Teats Out

Essex Farm Note

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Week 20, 2016

The kids and I are rushing to get on the road to see my parents and sister and pick up our seed potatoes, so please forgive the brevity this week, along with any typos.

The vegetable team has worked to get the new greenhouse staged and ready for raising, lots of transplants and seeds in the ground, and, already, hours of the never-finished work of weeding. The very first asparagus has emerged, the long-awaited taste of spring. I’m hoping they will come on fast now. The lettuce is coming along in the field, and the tomatoes, which are hardening off outside the greenhouse, are pushing the limits of their four-inch pots. They are lovely, stocky, healthy looking plants. We had a scare this week, when Anya and Kirsten found a couple of plants with bad-looking damage, but the lab analysis shows it’s nothing more than a fungus and not the dreaded late blight that we all know and fear.

The dairy cows gave us a rough time these last few days. On Monday, Kelsie, who milks four mornings a week, told me that they had been particularly kicky, but I was distracted, and told her it was probably because their udders were so full on this nice spring grass. Then, that evening, I milked, and realized what she’d meant. My meditative gentle hour in the barn turned into a full-on two hour rodeo. Cows who have never raised a hoof during milking were trying to take my head off, and the touchiest cow managed to kick the milking machine apart. I couldn’t figure it out. Their teats were tender and red, as though they’d been… burned. That was it! Of course. They had been bathing in the sweet May sun, teats out, like a bunch of tourists on the beach in Ibiza, with the same pink, hot, sunburned results. We slathered them with aloe, but it was still difficult going. Finally, today, they have started to settle down, their teat skin peeling off in sheets.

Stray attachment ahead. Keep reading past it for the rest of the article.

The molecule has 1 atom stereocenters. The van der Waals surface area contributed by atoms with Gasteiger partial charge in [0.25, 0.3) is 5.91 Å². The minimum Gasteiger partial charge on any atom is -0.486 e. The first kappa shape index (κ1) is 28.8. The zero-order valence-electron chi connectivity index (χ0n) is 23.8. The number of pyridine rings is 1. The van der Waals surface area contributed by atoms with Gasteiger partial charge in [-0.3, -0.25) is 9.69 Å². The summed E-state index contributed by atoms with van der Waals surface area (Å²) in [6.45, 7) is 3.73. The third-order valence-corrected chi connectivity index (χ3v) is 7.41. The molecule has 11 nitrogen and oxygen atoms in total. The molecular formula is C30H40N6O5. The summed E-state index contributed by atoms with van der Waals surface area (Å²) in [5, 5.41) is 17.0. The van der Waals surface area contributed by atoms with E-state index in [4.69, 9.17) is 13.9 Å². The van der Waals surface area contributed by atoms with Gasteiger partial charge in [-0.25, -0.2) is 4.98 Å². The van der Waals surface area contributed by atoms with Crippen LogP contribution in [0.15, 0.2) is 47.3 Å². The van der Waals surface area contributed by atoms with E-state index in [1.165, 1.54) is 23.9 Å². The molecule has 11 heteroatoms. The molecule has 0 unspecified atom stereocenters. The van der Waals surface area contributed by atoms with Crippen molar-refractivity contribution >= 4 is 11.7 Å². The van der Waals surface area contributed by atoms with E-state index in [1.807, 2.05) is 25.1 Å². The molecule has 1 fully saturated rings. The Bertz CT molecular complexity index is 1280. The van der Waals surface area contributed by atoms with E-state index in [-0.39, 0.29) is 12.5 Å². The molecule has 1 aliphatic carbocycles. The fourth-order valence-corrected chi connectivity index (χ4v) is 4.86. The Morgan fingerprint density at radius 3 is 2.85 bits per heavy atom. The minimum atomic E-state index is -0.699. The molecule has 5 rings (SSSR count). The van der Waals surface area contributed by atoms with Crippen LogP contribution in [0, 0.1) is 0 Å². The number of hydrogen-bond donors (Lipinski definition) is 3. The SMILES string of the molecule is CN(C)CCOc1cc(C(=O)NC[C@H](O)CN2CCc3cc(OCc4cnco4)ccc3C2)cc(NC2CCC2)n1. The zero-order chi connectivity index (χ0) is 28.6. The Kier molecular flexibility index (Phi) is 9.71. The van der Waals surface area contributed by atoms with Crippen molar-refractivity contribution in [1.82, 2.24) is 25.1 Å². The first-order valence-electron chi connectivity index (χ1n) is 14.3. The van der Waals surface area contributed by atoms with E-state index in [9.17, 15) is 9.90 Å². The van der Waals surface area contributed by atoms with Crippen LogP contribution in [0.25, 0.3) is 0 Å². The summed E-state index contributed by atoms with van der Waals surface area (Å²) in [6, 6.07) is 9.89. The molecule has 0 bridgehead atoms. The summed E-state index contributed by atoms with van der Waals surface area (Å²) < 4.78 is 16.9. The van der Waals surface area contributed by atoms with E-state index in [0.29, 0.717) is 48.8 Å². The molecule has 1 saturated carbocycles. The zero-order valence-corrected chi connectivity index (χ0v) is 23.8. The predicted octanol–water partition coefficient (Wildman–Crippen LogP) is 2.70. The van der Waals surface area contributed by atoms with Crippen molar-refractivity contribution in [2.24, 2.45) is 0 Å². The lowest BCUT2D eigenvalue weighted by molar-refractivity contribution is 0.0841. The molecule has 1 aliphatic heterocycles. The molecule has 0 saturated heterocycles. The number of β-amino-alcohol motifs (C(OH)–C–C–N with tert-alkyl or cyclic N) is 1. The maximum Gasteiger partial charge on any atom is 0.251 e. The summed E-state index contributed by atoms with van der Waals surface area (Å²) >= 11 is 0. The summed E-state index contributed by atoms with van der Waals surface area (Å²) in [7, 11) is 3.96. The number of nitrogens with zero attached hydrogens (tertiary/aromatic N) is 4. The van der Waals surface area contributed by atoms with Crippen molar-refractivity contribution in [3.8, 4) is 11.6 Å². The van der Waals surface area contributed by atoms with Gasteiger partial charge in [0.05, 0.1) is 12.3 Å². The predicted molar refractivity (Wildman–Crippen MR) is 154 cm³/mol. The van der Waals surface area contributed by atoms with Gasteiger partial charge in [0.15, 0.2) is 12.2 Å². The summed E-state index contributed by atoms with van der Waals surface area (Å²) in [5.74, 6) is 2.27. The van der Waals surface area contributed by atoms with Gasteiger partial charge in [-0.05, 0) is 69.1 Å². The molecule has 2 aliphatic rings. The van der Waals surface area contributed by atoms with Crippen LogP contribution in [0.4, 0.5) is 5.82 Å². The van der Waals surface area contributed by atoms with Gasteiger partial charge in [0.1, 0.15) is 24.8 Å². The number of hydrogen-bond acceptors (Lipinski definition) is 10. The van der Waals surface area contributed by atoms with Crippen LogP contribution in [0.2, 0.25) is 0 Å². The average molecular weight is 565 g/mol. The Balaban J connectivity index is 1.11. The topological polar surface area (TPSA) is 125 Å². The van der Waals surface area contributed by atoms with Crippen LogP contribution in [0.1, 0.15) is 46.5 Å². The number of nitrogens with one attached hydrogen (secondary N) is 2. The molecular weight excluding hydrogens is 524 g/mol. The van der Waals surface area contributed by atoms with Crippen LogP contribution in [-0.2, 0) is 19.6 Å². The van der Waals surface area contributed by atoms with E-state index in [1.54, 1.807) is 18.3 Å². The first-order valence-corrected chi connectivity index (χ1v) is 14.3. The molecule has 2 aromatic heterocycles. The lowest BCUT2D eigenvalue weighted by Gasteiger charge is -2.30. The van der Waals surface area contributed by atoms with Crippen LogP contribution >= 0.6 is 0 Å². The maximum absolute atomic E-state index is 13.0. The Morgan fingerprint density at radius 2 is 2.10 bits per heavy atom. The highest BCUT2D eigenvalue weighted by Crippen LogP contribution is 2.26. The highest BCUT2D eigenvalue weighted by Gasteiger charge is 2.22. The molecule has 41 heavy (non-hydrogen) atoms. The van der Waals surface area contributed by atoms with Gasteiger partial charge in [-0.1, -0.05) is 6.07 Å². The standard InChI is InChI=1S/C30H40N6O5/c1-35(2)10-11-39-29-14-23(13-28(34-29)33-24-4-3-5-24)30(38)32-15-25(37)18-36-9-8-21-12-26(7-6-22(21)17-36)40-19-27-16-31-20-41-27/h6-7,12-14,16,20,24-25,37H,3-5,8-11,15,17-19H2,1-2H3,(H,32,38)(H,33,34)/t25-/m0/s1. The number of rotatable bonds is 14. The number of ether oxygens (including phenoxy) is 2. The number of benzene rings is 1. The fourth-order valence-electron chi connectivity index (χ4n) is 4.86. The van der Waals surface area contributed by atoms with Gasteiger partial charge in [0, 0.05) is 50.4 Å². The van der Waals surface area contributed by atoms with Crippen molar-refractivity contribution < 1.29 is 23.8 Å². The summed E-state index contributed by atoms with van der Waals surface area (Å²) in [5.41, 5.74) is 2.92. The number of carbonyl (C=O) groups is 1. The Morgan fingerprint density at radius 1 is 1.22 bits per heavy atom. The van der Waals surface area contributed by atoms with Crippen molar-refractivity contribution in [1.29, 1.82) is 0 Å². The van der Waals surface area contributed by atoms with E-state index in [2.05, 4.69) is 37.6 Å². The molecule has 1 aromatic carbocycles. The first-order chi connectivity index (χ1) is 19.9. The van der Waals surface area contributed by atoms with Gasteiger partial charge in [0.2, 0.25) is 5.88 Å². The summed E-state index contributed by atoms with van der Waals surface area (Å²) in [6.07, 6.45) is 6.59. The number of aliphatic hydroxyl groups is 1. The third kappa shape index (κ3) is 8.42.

Lambing is finished, hurray, hurray. The grand total for the year is 62 lambs. I should know better than to crow about no difficulties before the lambing is over, as I did last week. On Tuesday, the ewe who had triplets was standing in the field looking off. I got closer, and half of her bag was blue with bad mastitis. She’s in the barn with her lambs, getting a course of antibiotics, and the lambs are being supplemented with cows’ milk and some grain. The rest of the flock is combined now, and will begin pasture rotation on Monday.

Heifers are finally on pasture, as of five minutes ago. They have had to watch their elders walk back and forth between the pasture and the milking barn since May 1st, and have been increasingly expressive about the injustice.

That is all the news I have time for on this blooming 20th week of 2016.

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-Kristin & Mark Kimball

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The Sound of Contentment

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Essex Farm Note

Week 19, 2016